In other words, the US has given Ukraine money to go shopping, but such shipments of arms arrive whenever manufacturers can get that equipment to them. Items like Humvees are likely to be plentiful and should arrive quickly. HIMARS, not so much, and could last up to two years.

But that’s not the problem that many make of it. Ukraine’s bottleneck is the same as always – ammunition. The US and its allies simply don’t have enough HIMARS missiles to satisfy Ukraine’s insatiable hunger for more.

As of January 2021, 50,000 GMLRS rockets, or around 8,333 pods, have been manufactured. The production rate last year was 9,000 rockets or 1,500 capsules. The United States used many of these capsules in Afghanistan and Iraq, and many went to allies using MLRS or HIMARS systems. So the total number available was significantly less than the number produced.

Ukraine has 16 HIMARS and 10 M270 MLRS launchers. For mathematical reasons, let’s assume that Ukraine had 10,000 GMLRS pods (which is more than were made). Divide that by Ukraine’s 26 GMLRS-compatible systems, and that would be just 384 pods per unit. If each launch vehicle fired 10 capsules per day – much less than its daily capacity – Ukraine would exhaust the stockpile in 38 days. The actual number of available GMLRS missile pods in Ukraine is more likely in the hundreds. Adding more HIMARS launchers does not magically multiply the available ammo.

My estimate of “hundreds” has some support. Military expert Thomas Theiner on Twitter rummaged through Department of Defense reports Insight into what was sent to Ukraine.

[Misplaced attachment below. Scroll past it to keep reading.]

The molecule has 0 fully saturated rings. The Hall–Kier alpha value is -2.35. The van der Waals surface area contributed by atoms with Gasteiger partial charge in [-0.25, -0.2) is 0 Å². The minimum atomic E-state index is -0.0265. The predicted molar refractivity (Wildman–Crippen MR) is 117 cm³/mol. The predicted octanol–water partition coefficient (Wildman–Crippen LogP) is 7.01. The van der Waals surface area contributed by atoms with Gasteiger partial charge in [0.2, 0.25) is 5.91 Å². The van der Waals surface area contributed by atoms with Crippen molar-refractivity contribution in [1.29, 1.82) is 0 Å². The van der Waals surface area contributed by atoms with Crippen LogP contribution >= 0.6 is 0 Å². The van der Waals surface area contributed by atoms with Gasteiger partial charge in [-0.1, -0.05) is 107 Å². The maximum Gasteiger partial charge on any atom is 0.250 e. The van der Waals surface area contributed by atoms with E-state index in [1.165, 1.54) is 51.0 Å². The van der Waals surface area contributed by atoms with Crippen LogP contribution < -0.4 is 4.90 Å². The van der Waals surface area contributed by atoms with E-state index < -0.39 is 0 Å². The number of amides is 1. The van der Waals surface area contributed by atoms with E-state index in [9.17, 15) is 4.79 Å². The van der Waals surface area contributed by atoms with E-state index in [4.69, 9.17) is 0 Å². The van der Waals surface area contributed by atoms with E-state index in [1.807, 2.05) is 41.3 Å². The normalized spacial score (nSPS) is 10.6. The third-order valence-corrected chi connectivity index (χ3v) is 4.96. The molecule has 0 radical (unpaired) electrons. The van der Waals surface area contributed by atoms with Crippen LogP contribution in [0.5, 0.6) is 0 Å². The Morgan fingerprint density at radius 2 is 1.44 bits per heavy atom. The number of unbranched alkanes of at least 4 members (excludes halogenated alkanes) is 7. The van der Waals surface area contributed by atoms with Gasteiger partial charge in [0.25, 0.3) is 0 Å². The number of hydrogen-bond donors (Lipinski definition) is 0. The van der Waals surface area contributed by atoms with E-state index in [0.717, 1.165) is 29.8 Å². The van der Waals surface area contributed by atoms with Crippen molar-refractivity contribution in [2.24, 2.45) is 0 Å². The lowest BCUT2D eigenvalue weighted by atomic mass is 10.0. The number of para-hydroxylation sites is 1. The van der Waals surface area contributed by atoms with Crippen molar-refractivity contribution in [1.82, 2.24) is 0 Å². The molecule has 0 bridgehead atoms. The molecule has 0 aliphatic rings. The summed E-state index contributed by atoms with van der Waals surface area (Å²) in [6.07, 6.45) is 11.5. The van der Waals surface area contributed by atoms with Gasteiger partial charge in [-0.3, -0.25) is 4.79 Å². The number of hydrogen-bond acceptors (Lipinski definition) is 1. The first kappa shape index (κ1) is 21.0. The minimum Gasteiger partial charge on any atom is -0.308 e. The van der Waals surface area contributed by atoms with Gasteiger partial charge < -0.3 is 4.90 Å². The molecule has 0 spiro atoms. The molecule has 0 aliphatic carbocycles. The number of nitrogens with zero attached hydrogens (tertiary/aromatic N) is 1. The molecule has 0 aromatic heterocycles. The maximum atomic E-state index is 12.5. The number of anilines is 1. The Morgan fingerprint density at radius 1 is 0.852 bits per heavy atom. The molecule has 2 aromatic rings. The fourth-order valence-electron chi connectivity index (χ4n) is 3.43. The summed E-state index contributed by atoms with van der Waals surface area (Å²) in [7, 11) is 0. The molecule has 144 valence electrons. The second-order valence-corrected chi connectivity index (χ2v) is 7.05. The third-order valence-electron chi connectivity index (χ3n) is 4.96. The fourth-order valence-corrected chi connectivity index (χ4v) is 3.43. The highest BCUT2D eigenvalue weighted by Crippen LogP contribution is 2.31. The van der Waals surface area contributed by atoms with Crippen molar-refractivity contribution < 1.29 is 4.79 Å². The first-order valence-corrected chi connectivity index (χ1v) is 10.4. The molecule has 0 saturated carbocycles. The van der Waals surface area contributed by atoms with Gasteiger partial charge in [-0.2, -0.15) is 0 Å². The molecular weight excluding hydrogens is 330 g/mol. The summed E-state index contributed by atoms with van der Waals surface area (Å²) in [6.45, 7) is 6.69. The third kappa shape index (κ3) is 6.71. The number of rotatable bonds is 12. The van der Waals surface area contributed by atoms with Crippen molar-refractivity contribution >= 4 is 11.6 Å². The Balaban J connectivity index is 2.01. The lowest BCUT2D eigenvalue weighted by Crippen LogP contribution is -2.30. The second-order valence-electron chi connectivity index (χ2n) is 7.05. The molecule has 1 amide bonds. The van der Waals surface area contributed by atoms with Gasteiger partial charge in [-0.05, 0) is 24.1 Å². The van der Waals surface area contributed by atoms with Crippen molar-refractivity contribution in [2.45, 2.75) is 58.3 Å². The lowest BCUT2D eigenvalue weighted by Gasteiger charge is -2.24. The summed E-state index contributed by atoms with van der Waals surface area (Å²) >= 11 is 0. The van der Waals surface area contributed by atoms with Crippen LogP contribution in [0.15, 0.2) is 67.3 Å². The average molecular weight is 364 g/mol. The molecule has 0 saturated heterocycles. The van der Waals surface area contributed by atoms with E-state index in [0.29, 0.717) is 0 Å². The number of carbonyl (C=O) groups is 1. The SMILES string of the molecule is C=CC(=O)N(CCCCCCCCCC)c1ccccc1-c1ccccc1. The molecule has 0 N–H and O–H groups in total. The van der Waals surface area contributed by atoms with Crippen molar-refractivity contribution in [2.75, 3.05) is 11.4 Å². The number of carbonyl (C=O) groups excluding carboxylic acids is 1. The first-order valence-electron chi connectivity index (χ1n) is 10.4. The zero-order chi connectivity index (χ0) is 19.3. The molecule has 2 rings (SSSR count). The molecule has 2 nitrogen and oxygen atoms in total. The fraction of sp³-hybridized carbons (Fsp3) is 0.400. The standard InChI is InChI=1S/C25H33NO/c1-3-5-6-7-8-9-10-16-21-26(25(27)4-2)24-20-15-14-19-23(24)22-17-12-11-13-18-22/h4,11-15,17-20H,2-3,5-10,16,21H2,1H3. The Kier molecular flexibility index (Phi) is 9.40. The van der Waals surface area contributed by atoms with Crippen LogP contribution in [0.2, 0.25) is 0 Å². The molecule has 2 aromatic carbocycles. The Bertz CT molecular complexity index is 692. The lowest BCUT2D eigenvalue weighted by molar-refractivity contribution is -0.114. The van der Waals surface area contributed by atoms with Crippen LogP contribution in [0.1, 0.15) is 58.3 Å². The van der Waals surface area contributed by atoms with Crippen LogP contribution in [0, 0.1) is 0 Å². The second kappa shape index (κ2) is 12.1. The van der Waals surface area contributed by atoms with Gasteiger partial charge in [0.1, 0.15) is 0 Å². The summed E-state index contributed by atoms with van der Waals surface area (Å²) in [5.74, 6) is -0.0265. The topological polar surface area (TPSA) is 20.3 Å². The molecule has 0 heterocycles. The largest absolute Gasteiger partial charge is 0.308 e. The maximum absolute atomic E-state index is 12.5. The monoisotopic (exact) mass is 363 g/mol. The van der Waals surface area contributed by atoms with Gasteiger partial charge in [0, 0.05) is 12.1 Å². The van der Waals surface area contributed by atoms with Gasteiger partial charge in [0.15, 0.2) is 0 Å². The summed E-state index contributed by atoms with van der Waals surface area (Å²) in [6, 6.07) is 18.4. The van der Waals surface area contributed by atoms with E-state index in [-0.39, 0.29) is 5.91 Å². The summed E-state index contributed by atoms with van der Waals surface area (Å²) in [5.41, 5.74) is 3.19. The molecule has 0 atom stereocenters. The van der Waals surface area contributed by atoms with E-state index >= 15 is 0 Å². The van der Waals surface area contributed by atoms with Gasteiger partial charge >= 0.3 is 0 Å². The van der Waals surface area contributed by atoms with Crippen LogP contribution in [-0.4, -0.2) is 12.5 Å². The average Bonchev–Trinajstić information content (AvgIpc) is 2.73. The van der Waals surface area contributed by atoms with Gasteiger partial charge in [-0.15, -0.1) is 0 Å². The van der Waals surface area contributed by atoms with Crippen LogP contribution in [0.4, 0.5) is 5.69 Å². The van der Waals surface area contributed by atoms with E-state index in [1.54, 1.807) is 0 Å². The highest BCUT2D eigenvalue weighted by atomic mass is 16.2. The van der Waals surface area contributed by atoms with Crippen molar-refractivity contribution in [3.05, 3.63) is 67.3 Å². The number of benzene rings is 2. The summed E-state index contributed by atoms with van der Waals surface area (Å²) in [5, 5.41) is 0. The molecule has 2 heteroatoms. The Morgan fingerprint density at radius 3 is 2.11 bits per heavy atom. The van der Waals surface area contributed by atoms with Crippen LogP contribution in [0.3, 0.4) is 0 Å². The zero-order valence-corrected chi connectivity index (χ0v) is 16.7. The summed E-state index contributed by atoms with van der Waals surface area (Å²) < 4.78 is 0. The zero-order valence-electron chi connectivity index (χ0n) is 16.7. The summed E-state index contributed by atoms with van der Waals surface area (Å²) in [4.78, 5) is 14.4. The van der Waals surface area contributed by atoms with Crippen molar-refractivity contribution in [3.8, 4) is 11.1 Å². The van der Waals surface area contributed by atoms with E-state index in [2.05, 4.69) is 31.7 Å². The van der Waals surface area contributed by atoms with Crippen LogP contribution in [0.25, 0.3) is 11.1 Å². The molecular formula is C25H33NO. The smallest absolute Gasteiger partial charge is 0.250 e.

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Ukraine received its first four HIMARS in June, which were doubled in July. So in the second month of operation it looks like they got 180 pods for their eight launchers. So for this whole month any HIMAR launcher was fair 22 Pods. Now those 1,080 missiles have helped shut down the Antonovsky Bridge, provided spectacular HIMARS clock images and halted Russia’s advance in Donbass. So that’s not to say 1,080 GMLRS rockets weren’t enough, just that eight launchers could handle them more than easily.

Ukraine now has 26 launchers, so chances are the number of GMLRS pods has increased. But we’re not talking about massive numbers. Other allies probably interfered. Germany sent its own ammunition, including MLRS missiles sow the anti-tank mines over a large area. There have been rumors that Ukraine has been given old-school unguided missiles to use against prepared Russian defenses, but we have seen no visible evidence of this, and that would mean using cluster mines, which international treaties prohibit.

Also keep in mind that each six-rocket pod costs $750,000. Ukraine had to budget for equipment received under the Presidential Withdrawal Authority. The money is limited. So it had to balance its desire for GMLRS missiles with its need for regular 155mm artillery shells, body armour, night vision goggles, spare parts, rifle ammo, grenades, javelins, stingers, trucks, Hummers and all the practically infinite much-needed items to order to defend himself.

Meanwhile, the Department of Defense has placed strict limits on how low its ammunition stockpiles can be amid Chinese belligerence over Taiwan and the ever-present North Korean threat.